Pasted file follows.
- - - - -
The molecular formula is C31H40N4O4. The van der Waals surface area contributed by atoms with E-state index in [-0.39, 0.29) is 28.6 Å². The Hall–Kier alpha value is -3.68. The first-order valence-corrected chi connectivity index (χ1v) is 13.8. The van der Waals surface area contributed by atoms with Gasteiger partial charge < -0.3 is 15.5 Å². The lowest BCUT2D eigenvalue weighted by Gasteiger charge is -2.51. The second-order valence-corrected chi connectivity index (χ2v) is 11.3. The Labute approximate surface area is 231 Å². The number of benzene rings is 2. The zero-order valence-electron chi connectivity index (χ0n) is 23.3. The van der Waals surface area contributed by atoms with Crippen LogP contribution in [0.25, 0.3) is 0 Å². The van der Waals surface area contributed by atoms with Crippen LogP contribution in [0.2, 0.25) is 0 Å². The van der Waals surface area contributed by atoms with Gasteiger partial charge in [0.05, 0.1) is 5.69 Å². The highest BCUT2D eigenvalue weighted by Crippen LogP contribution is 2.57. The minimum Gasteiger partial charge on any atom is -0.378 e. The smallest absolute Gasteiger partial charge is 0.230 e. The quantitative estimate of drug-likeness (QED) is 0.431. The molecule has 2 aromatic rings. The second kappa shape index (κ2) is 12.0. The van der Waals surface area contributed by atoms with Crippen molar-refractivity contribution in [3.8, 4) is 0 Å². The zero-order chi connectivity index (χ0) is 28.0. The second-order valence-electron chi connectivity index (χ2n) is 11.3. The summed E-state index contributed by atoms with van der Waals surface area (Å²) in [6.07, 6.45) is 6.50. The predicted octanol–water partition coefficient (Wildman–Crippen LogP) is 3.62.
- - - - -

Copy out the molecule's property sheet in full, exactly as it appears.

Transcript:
The molecular formula is C31H40N4O4. The van der Waals surface area contributed by atoms with E-state index in [-0.39, 0.29) is 28.6 Å². The Hall–Kier alpha value is -3.68. The first-order valence-corrected chi connectivity index (χ1v) is 13.8. The van der Waals surface area contributed by atoms with Gasteiger partial charge < -0.3 is 15.5 Å². The lowest BCUT2D eigenvalue weighted by Gasteiger charge is -2.51. The second-order valence-corrected chi connectivity index (χ2v) is 11.3. The Labute approximate surface area is 231 Å². The number of benzene rings is 2. The zero-order valence-electron chi connectivity index (χ0n) is 23.3. The van der Waals surface area contributed by atoms with Crippen LogP contribution in [0.25, 0.3) is 0 Å². The van der Waals surface area contributed by atoms with Crippen LogP contribution in [0.2, 0.25) is 0 Å². The van der Waals surface area contributed by atoms with Gasteiger partial charge in [0.05, 0.1) is 5.69 Å². The highest BCUT2D eigenvalue weighted by Crippen LogP contribution is 2.57. The minimum Gasteiger partial charge on any atom is -0.378 e. The smallest absolute Gasteiger partial charge is 0.230 e. The quantitative estimate of drug-likeness (QED) is 0.431. The molecule has 2 aromatic rings. The second kappa shape index (κ2) is 12.0. The van der Waals surface area contributed by atoms with Crippen molar-refractivity contribution in [3.8, 4) is 0 Å². The zero-order chi connectivity index (χ0) is 28.0. The second-order valence-electron chi connectivity index (χ2n) is 11.3. The summed E-state index contributed by atoms with van der Waals surface area (Å²) in [6.07, 6.45) is 6.50. The predicted octanol–water partition coefficient (Wildman–Crippen LogP) is 3.62.